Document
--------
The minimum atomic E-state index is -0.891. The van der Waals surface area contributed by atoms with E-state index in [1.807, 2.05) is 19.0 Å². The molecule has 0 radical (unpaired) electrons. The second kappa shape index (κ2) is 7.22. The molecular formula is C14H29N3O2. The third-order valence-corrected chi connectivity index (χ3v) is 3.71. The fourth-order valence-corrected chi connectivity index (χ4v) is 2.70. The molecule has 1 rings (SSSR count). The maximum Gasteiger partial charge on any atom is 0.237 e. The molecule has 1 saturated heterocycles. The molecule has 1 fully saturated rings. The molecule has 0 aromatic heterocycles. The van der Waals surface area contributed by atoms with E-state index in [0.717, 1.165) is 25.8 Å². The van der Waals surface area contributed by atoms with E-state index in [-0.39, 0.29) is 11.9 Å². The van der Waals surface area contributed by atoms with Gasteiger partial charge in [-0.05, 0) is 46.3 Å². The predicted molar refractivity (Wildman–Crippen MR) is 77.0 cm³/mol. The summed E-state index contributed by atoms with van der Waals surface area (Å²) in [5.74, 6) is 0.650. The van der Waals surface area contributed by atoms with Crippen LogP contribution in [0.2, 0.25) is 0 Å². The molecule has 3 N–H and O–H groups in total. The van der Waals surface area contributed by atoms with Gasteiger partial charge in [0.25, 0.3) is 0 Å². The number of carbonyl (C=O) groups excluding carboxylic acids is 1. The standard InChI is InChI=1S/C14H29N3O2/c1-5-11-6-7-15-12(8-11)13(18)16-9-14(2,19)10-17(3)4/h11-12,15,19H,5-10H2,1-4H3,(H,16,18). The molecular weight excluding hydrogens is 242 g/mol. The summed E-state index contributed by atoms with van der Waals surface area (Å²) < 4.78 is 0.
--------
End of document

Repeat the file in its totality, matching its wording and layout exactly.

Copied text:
The minimum atomic E-state index is -0.891. The van der Waals surface area contributed by atoms with E-state index in [1.807, 2.05) is 19.0 Å². The molecule has 0 radical (unpaired) electrons. The second kappa shape index (κ2) is 7.22. The molecular formula is C14H29N3O2. The third-order valence-corrected chi connectivity index (χ3v) is 3.71. The fourth-order valence-corrected chi connectivity index (χ4v) is 2.70. The molecule has 1 rings (SSSR count). The maximum Gasteiger partial charge on any atom is 0.237 e. The molecule has 1 saturated heterocycles. The molecule has 1 fully saturated rings. The molecule has 0 aromatic heterocycles. The van der Waals surface area contributed by atoms with E-state index in [0.717, 1.165) is 25.8 Å². The van der Waals surface area contributed by atoms with E-state index in [-0.39, 0.29) is 11.9 Å². The van der Waals surface area contributed by atoms with Gasteiger partial charge in [-0.05, 0) is 46.3 Å². The predicted molar refractivity (Wildman–Crippen MR) is 77.0 cm³/mol. The summed E-state index contributed by atoms with van der Waals surface area (Å²) in [5.74, 6) is 0.650. The van der Waals surface area contributed by atoms with Crippen LogP contribution in [0.2, 0.25) is 0 Å². The molecule has 3 N–H and O–H groups in total. The van der Waals surface area contributed by atoms with Gasteiger partial charge in [0.25, 0.3) is 0 Å². The number of carbonyl (C=O) groups excluding carboxylic acids is 1. The standard InChI is InChI=1S/C14H29N3O2/c1-5-11-6-7-15-12(8-11)13(18)16-9-14(2,19)10-17(3)4/h11-12,15,19H,5-10H2,1-4H3,(H,16,18). The molecular weight excluding hydrogens is 242 g/mol. The summed E-state index contributed by atoms with van der Waals surface area (Å²) < 4.78 is 0.